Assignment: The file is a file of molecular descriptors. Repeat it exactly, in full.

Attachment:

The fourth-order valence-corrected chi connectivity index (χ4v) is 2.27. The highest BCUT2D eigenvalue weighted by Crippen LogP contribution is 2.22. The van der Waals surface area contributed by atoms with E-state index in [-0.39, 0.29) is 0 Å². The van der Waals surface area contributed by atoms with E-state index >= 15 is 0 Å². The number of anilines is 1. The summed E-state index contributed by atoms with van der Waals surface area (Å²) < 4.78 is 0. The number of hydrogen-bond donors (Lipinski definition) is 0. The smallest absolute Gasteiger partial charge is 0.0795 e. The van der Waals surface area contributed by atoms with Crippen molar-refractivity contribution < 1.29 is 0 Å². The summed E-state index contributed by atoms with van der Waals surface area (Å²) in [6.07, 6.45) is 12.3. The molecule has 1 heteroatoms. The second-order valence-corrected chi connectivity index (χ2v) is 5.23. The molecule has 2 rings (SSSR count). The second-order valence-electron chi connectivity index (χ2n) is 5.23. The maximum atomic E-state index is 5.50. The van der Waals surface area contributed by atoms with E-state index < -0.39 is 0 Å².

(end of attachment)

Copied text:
The fourth-order valence-corrected chi connectivity index (χ4v) is 2.27. The highest BCUT2D eigenvalue weighted by Crippen LogP contribution is 2.22. The van der Waals surface area contributed by atoms with E-state index in [-0.39, 0.29) is 0 Å². The van der Waals surface area contributed by atoms with E-state index >= 15 is 0 Å². The number of anilines is 1. The summed E-state index contributed by atoms with van der Waals surface area (Å²) < 4.78 is 0. The number of hydrogen-bond donors (Lipinski definition) is 0. The smallest absolute Gasteiger partial charge is 0.0795 e. The van der Waals surface area contributed by atoms with Crippen molar-refractivity contribution < 1.29 is 0 Å². The summed E-state index contributed by atoms with van der Waals surface area (Å²) in [6.07, 6.45) is 12.3. The molecule has 1 heteroatoms. The second-order valence-corrected chi connectivity index (χ2v) is 5.23. The molecule has 2 rings (SSSR count). The second-order valence-electron chi connectivity index (χ2n) is 5.23. The maximum atomic E-state index is 5.50. The van der Waals surface area contributed by atoms with E-state index < -0.39 is 0 Å².